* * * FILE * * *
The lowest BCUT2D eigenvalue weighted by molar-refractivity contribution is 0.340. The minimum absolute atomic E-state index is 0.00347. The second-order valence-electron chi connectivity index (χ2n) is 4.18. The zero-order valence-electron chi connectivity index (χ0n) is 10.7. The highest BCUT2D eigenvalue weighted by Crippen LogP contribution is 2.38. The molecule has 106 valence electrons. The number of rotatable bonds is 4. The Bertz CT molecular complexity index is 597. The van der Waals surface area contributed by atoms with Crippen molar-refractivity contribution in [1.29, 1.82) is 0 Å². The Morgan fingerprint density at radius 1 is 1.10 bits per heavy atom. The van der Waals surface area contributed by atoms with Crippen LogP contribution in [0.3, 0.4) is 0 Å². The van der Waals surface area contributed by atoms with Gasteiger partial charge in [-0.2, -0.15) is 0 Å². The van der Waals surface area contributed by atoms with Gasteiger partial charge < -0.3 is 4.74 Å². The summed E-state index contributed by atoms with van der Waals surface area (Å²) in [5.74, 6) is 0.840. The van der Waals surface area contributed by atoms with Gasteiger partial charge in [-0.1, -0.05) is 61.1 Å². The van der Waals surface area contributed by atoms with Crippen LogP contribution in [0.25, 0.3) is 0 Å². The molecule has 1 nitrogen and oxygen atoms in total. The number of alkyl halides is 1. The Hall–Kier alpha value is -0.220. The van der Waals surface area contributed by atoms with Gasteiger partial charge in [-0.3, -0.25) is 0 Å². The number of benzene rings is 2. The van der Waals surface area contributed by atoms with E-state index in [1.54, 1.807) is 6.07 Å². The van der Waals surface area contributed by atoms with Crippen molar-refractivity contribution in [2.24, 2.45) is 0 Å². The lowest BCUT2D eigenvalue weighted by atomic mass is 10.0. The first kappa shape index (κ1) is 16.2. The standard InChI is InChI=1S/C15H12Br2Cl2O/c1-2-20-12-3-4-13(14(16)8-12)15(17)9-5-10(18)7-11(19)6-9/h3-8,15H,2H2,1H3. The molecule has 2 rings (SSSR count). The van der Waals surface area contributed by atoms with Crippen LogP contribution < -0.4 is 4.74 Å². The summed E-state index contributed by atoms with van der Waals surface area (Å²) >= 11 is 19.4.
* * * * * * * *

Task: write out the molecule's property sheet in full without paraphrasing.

The lowest BCUT2D eigenvalue weighted by molar-refractivity contribution is 0.340. The minimum absolute atomic E-state index is 0.00347. The second-order valence-electron chi connectivity index (χ2n) is 4.18. The zero-order valence-electron chi connectivity index (χ0n) is 10.7. The highest BCUT2D eigenvalue weighted by Crippen LogP contribution is 2.38. The molecule has 106 valence electrons. The number of rotatable bonds is 4. The Bertz CT molecular complexity index is 597. The van der Waals surface area contributed by atoms with Crippen molar-refractivity contribution in [1.29, 1.82) is 0 Å². The Morgan fingerprint density at radius 1 is 1.10 bits per heavy atom. The van der Waals surface area contributed by atoms with Crippen LogP contribution in [0.3, 0.4) is 0 Å². The van der Waals surface area contributed by atoms with Gasteiger partial charge in [-0.2, -0.15) is 0 Å². The van der Waals surface area contributed by atoms with Gasteiger partial charge < -0.3 is 4.74 Å². The summed E-state index contributed by atoms with van der Waals surface area (Å²) in [5.74, 6) is 0.840. The van der Waals surface area contributed by atoms with Gasteiger partial charge in [-0.1, -0.05) is 61.1 Å². The van der Waals surface area contributed by atoms with Crippen LogP contribution in [0.25, 0.3) is 0 Å². The molecule has 1 nitrogen and oxygen atoms in total. The number of alkyl halides is 1. The Hall–Kier alpha value is -0.220. The van der Waals surface area contributed by atoms with Gasteiger partial charge in [-0.3, -0.25) is 0 Å². The number of benzene rings is 2. The van der Waals surface area contributed by atoms with E-state index in [1.54, 1.807) is 6.07 Å². The van der Waals surface area contributed by atoms with Crippen molar-refractivity contribution in [2.24, 2.45) is 0 Å². The lowest BCUT2D eigenvalue weighted by atomic mass is 10.0. The first kappa shape index (κ1) is 16.2. The standard InChI is InChI=1S/C15H12Br2Cl2O/c1-2-20-12-3-4-13(14(16)8-12)15(17)9-5-10(18)7-11(19)6-9/h3-8,15H,2H2,1H3. The molecule has 2 rings (SSSR count). The van der Waals surface area contributed by atoms with Crippen LogP contribution < -0.4 is 4.74 Å². The summed E-state index contributed by atoms with van der Waals surface area (Å²) >= 11 is 19.4.